One gets the strangest sense of déjà fait with the Supreme Court nominations process. It seems only yesterday when I was mulling which of the eminently qualified front runners were to be picked, and then Merrick Garland emerged as the reasonable choice. Was not to be this time, which is a shame for he has been treated shabbily by the Senate. I say this not simply because I would wish a Jewish majority on the Supreme Court—but because he is a good pick, a sensible head and is largely centrist.
As one qualified in multiple jurisdictions, it has always come a surprise when the political or interpretative leanings of the Supreme Court nominees are scrutinized at this stage. In the UK the powers that be have tried an outlandish experiment for the past god-knows-how-long of trying to appoint the best person for the job. In that I mean, one who has managed to harness the balance of intelligence, understanding of the real world and fairness—otherwise known as judgment. Bizarrely in the United States, nominees are chosen not for their impartiality or ability to look at every conundrum afresh, but instead are selected for their predilections for prejudice—how they are likely to judge certain issues.
At a time when political discourse is riven with polarity, a Republican president must have wanted to appoint a judge who will restore the conservative majority on the bench that existed when Justice Scalia was alive, while not pushing the envelope too far. In other words, a desire to preserve the status quo. I am quite satisfied that Neil Gorsuch fits that bill very well and I am also quietly relieved that the President resisted pressures to appoint one who is much further to the right, or ideologically motivated to shake things up.
Gorsuch is on the younger edge of nominees and seeing as he is also from Colorado this might mean that he should be a little bit more in touch. He sits on the 10th Circuit Court of Appeals and stands firmly within the expected conservative tramlines. Gorsuch also considers himself the inheritor of Scalia’s mantle of having insight into the minds of the Founding Fathers (short of holding a judicial séance, I am yet to understand how they manage to do that). He is more than just an Ivy League education at Columbia, Harvard (with President Obama) and Oxford—Gorsuch clerked for two Supreme Court justices, one who will now be his peer, and worked at the DOJ. In short, he has ticked all the right boxes.
On a geeky personal note he wrote one of my favorite dissents (later approved by the Supreme Court) in Summum v. Pleasant Grove City, in which his general common-sense approach was evident. With issues of environmental protection likely to be before the Supreme Court in the near future, it is no bad thing to have a judge who has been marinated in the métier from an early age since his mother was the director of the EPA appointed by President Reagan. This fact, that Judge Gorsuch was brought up with such a successful and powerful female role model also provides considerable solace that his views of women and their wombs are probably more evolved than some of the others who were in the mix.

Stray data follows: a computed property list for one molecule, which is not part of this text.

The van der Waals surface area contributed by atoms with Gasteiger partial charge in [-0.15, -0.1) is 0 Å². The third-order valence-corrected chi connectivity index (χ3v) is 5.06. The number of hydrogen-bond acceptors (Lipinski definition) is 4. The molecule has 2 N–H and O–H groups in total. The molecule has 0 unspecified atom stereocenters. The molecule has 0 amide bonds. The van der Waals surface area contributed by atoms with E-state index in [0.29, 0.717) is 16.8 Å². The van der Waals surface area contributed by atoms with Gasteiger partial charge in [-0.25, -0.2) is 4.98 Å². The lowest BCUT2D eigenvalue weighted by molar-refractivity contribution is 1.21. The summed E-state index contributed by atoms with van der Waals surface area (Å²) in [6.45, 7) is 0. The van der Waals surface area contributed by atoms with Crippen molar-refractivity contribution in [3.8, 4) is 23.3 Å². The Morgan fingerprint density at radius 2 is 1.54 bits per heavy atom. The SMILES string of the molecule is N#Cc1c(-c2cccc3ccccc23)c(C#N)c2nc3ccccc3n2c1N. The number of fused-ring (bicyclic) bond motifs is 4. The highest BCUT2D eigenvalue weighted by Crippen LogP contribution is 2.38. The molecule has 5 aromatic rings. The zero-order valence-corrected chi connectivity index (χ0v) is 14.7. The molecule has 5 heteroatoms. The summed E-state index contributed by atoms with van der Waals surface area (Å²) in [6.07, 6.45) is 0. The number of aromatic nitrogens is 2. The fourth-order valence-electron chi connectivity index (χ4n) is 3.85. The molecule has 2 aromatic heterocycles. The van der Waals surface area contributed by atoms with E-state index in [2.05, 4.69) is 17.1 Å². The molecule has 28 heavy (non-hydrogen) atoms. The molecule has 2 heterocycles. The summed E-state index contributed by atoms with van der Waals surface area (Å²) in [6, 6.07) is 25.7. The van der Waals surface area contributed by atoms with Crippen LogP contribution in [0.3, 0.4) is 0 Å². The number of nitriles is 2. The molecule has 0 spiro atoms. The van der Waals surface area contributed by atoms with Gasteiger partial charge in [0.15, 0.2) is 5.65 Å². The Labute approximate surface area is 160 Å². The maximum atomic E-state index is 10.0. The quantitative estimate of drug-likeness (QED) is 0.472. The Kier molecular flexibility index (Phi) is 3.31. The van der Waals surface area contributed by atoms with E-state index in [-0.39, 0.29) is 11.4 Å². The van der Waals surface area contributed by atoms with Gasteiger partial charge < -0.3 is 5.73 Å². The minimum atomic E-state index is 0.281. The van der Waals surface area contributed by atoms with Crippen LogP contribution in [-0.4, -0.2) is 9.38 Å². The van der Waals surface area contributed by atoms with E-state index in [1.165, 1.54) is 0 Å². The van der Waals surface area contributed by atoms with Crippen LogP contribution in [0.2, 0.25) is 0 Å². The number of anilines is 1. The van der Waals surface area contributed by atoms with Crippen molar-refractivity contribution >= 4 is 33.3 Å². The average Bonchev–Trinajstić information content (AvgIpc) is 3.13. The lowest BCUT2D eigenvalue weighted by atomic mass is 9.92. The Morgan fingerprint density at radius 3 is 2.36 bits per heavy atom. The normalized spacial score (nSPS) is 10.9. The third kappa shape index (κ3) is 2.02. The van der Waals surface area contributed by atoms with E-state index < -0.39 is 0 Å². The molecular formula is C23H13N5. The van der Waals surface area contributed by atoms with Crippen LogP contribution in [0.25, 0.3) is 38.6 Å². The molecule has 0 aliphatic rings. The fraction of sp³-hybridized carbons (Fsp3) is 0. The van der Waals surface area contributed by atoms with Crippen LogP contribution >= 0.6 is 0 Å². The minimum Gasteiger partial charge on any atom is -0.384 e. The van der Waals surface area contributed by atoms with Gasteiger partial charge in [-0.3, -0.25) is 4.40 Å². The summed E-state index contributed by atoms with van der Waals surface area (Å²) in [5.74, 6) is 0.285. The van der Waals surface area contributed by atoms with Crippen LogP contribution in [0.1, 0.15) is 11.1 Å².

I was hoping that El Presidente had a sneaky moment of madness and announced the appointment of Senator Ted Cruz, who has the pedigree as a lawyer before the Supreme Court, and would have affirmed Cruz’s clear belief of his own infallibility. However, this has been one of the more sage moves of the past couple of weeks. Gorsuch is a judge who has quite happily stood up to the concept that the judiciary should bow to the executive’s interpretation of the law. In fact, he has criticized other judges for such deference, and is a staunch believer in the concept of the separation of powers which augmented by his education in British concepts of natural law.
Gorsuch is not just a safe choice in my view he is the right choice. He has the smarts for the job and while he has written books against the practice of euthanasia in any circumstances, I am not sure that he holds a burning desire to overturn Roe v. Wade, which again should quell some of the fears of the recent lady marchers. While the Democratic politicians have announced their intention to filibuster come what may, this is not the hilltop on which to take a stand. I would urge them to stop wasting time and get on with their jobs of actually doing something rather than seeking to block a brilliant lawyer, a sensible jurist and from all accounts, a decent skier.
Robert Garson is Managing Partner of Garson, Ségal, Steinmetz, Fladgate LLP, an intellectual property and international litigation firm in New York. He is also a barrister qualified in England and concentrates on IP and First Amendment matters.